The first Muppet feature since the passing of Jim Henson strikes all the right chords in a holiday chorus, but it is still suffering a ruinous, to some, edit. More on that later, but those happy characters meet a grouchy Michael Caine in a grand redo of Charles Dickens’ Christmas classic.
Charles Dickens (Gonzo the Great, just go with it) and his pal Rizzo the Rat tell us that Ebenezer Scrooge (Michael Caine) is a squeezing, wrenching, grasping, scraping, clutching, covetous old sinner. He has an intense hatred of Christmas as much as his disdain for spending his own money.
His long suffering clerk Bob Cratchit (Kermit the Frog) is freezing in Scrooge’s unheated offices, coal costs money, and has to beg to get Christmas day off.
The only highlight of the evening is the visit by Scrooge’s cheery nephew Fred (Steven Mackintosh) whose Christmas invitation is vehemently refused by the miser. Scrooge shuffles back to his cold, shabby lodgings and settles in for his evening.
His bitter boudoir is interrupted by the ghosts of his old business partners Jacob and Robert Marley (Statler and Waldorf, glad to be heckling again) who tells him of his poor prospects in the afterlife thanks to his grasping, greedy current life.
To offer the old geezer some chance at redemption three spirits will visit Scrooge. These ghosts will lead Scrooge on a tour of his miserable life from his youth, his courtship of Belle (Meredith Braun), his old Christmas loving boss Fozziwig (Fozzi the Bear), his current mistreatment of Cratchit and his family, including his crippled son Tiny Tim (Robin the Frog), and Scrooge’s bleak future unless he changes his ways.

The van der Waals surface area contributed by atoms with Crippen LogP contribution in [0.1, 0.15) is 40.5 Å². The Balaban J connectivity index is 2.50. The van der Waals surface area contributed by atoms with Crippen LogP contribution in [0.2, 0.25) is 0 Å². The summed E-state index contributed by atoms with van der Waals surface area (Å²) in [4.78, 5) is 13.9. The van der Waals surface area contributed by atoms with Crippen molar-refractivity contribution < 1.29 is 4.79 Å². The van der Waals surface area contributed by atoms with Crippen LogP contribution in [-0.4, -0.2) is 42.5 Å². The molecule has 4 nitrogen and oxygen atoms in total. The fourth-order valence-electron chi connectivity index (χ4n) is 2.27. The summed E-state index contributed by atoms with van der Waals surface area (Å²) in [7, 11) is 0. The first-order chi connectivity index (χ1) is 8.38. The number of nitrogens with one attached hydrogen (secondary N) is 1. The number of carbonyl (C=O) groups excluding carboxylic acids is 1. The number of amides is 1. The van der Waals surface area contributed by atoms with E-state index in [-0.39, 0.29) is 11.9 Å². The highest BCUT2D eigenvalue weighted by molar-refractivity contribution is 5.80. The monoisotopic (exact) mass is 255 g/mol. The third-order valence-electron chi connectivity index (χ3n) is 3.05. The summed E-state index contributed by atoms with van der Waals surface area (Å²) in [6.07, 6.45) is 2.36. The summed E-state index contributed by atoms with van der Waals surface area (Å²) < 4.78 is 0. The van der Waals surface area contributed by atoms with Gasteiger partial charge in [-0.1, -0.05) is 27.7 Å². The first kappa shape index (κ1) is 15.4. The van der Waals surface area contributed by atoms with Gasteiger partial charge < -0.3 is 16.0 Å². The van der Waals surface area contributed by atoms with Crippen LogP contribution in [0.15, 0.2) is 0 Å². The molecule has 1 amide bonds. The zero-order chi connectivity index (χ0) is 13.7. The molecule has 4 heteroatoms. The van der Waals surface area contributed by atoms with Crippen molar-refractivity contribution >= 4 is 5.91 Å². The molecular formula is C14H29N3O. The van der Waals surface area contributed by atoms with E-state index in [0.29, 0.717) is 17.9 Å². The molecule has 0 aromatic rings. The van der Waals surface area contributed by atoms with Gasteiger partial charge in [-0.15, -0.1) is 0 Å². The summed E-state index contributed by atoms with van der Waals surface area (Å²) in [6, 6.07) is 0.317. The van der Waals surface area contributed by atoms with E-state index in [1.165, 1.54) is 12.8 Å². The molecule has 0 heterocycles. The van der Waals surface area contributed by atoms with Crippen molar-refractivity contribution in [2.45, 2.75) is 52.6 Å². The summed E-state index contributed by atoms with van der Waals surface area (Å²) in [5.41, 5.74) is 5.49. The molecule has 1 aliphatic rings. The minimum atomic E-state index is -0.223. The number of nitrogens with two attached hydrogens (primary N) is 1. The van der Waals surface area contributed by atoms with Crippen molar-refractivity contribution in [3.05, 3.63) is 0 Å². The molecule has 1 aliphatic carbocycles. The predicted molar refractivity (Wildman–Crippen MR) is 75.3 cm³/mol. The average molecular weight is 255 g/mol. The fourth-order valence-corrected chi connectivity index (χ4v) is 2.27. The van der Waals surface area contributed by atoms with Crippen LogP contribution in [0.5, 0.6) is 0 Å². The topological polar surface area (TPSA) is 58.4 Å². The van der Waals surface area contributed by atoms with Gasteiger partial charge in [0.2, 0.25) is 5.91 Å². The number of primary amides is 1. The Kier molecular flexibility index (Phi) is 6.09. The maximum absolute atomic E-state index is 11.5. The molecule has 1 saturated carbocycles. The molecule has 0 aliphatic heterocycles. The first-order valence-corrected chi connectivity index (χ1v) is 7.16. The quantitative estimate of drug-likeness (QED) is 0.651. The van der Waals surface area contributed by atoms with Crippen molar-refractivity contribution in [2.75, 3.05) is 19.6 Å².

Dickens’ tale of redemption has been made into numerous adaptations (hence me appropriating my plot description from another of my reviews) but this is the first time that the Muppets take on the material.
It was the first film produced after the death of Muppet master Jim Henson, much too young, and puppeteer Richard Hunt (the film bears a dedication to them). The movie has the spirit of both Dickens and Henson and is a fitting legacy to both.
To put you in the right mood it features festive songs by frequent Muppet collaborator Paul Williams (who I was a bit sad to see didn’t help out with the most recent movie).
One song is of particular ire of fans, “When Love is Gone” is… gone. Disney execs thought it slowed down the film and unceremoniously snipped it out. It may have stopped some audiences from being restless, but it also takes out a great emotional beat as well as a great tune. Other video releases have restored it but unfortunately the Blu-ray is lacking this sought after restoration.
This will be a large bone of contention to some fans, but it is what it is. Caine may not be the best singer but he does make a fine Scrooge (though my favorite is still George C. Scott) and the Muppets provide both emotional and comedic support. It’s in the Christmas rotation here at my house, both the movie and the soundtrack.
The Muppet Christmas Carol is presented in a lovely 1080p transfer (1.85:1). Special features include a new commentary with Kermit, Gonzo and Rizzo, the older commentary with director Brian Henson, if you pause the film and the Muppets will sing you Christmas carols, the 22 minute “Frogs, Pigs, and Humbug” making of, a 5 minute portrait of Gonzo’s career, a 3 minute look at Christmas around the world, and a 3 minute gag reel. You also get a DVD and digital copy.
It may be billed as a 20th anniversary edition but it feels lacking without that extended cut (maybe Disney can slap it in the new Star Wars movie). What is here is not new, well besides the gimmicky commentary, but it does feel like a nice celebration.
I would’ve rated it one more star if it had the extended cut. Buyers beware if that’s what you’re after, but others may want to put the Blu-ray on your Christmas list.
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